Yesterday’s decline in European markets was simply a case of playing catchup to the declines seen in US and UK markets on Friday, as concerns over renewed US-China tensions weighed on sentiment, though some fairly weak manufacturing PMIs didn’t help the overall mood.
As soon as European markets had closed, US markets started to find a bit of a base and helped by a rebound in the oil price, as well as continued strength in the big tech sector, the early weakness soon gave way to finish the day modestly higher. The rebound in the oil price was largely driven by expectations of a pickup in demand, as governments continue to gear up for the gradual easing of various states of lockdown, as Italy and Spain relaxed some restrictions, while the UK government outlined its latest guidelines, or blueprint for what is required for a limited restarting of the UK economy.
While April was marked by a collapse in oil demand, as countries across the world locked down simultaneously, the expectation is that May demand could well pick up and that storage capacity could start to rise, on rising consumption, as the oil surplus starts to fall back. As a result, today’s European open is likely to be a positive one, as we look ahead to another big week for economic data in Europe, the UK and US.
For all of the weakness seen in the manufacturing readings, particularly in the Spanish, Italian and French figures, yesterday’ s numbers are still way much better than the services numbers that are set to be announced tomorrow morning, which are expected to be catastrophic. To get an idea of the extent of the fall off in economic activity that we can expect to see in tomorrow’s numbers, the final UK services numbers for April is expected to be released later today, with the recent flash reading expected to be confirmed at a record low of 12.3, and a composite reading of 12.9. New car registrations for April are also expected to be similarly awful, following on from March’s 44.4% decline, with a similarly epic decline, given that no one could get out and car showrooms were all closed for the most part.
On a more positive note, the UK and US are set to sit down for trade talks later today by way of videoconference. These initial discussions are expected to last about two weeks, and are expected to cover a range of areas including trade in goods and services, as well as digital trade.
While this week’s attention is expected to be largely focused on the data, and in particular Friday’s US non-farm payrolls report, European investors are also likely to have one eye on Karlsruhe this morning and the latest German constitutional court ruling on the European Central Bank's asset purchase programme. Known as the Public Sector Purchase Programme, it started in 2015 and came with certain conditions, including the proviso that any bonds bought had to be investment grade and that any purchases could not be disproportionate to the size of a eurozone members economy. These provisos would rule out Greece’s debt, and if Italian debt were also downgraded, it would do the same to Italian debt.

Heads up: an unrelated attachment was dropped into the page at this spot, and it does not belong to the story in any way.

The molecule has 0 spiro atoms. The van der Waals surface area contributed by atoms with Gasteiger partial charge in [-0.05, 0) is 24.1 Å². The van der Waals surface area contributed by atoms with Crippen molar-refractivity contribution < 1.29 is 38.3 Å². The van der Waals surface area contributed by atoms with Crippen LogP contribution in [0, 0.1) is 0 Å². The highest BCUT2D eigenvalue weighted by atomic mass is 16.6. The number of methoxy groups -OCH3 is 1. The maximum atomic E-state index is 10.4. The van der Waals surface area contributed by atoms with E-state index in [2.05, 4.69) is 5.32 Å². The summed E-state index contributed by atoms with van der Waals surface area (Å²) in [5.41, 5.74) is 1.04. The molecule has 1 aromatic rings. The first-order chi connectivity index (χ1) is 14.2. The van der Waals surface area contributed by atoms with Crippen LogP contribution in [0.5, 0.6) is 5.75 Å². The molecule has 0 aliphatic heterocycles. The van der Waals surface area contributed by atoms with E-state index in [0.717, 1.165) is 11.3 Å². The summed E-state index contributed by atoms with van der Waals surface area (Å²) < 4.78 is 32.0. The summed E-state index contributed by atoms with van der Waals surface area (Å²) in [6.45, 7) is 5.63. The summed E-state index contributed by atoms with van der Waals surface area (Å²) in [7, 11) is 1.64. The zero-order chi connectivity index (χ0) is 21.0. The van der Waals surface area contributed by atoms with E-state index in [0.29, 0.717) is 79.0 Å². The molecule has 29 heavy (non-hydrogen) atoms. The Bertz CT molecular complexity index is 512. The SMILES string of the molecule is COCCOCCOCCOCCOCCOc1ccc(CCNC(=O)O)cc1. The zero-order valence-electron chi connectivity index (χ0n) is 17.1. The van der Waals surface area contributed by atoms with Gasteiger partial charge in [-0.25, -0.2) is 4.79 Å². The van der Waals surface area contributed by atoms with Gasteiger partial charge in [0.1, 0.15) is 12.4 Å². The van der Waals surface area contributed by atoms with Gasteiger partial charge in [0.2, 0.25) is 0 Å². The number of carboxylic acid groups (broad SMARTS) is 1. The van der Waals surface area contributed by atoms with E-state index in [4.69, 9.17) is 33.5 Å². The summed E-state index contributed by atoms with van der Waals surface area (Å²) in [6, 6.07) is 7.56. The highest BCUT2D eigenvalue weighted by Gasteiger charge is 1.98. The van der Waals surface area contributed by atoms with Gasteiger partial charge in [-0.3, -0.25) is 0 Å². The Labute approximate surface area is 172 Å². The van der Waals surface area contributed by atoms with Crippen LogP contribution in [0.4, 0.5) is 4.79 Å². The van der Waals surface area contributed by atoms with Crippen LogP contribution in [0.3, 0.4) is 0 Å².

Now that the programme has been restarted and the ECB has also started a new pandemic programme with looser requirements, some in Germany want these preconditions to be formally enforced or recognised by the court. If the court does decide that some parts of the programme impinge on German constitutional law, they could choose to impose limits on what the ECB, or more importantly the Bundesbank, does. While this court ruling isn’t about the new pandemic programme, any ruling that narrows the scope for action under the terms of the original asset purchase programme, will only open the way for a legal challenge to the new ECB programme, due to its looser criteria.
EUR/USD – the failure to move above the 1.1000 area has seen the euro slip back with a break below the 1.0870 level potentially opening up a retest of the last week’s low at 1.0810. The highs two weeks ago, and the 200-day MA at 1.1035 are a key barrier to further upside. This remains the next barrier for a move towards 1.1200.
GBP/USD – the failure to crack the 200-day MA and April highs at 1.2645, has seen the pound slip back. This remains a key resistance and a major obstacle to further gains. Yesterday’s slide has seen the pound find support down near the 1.2400 area. A move below 1.2380 could well see a return to the recent lows at 1.2245.
EUR/GBP – yesterday’s rally ran out of steam at the 0.8820 area and has seen the euro slip back. The 0.8670/80 area remains a key support level and while it holds the potential for further gains remains. Only below 0.8670 argues for a return to the 0.8620 level.
USD/JPY – found support just above the 106.20 area last week, with a rebound to the 107.50 area. A break through here could well see a revisit of the 108.20 area initially, as well as the 200-day MA at 108.50.
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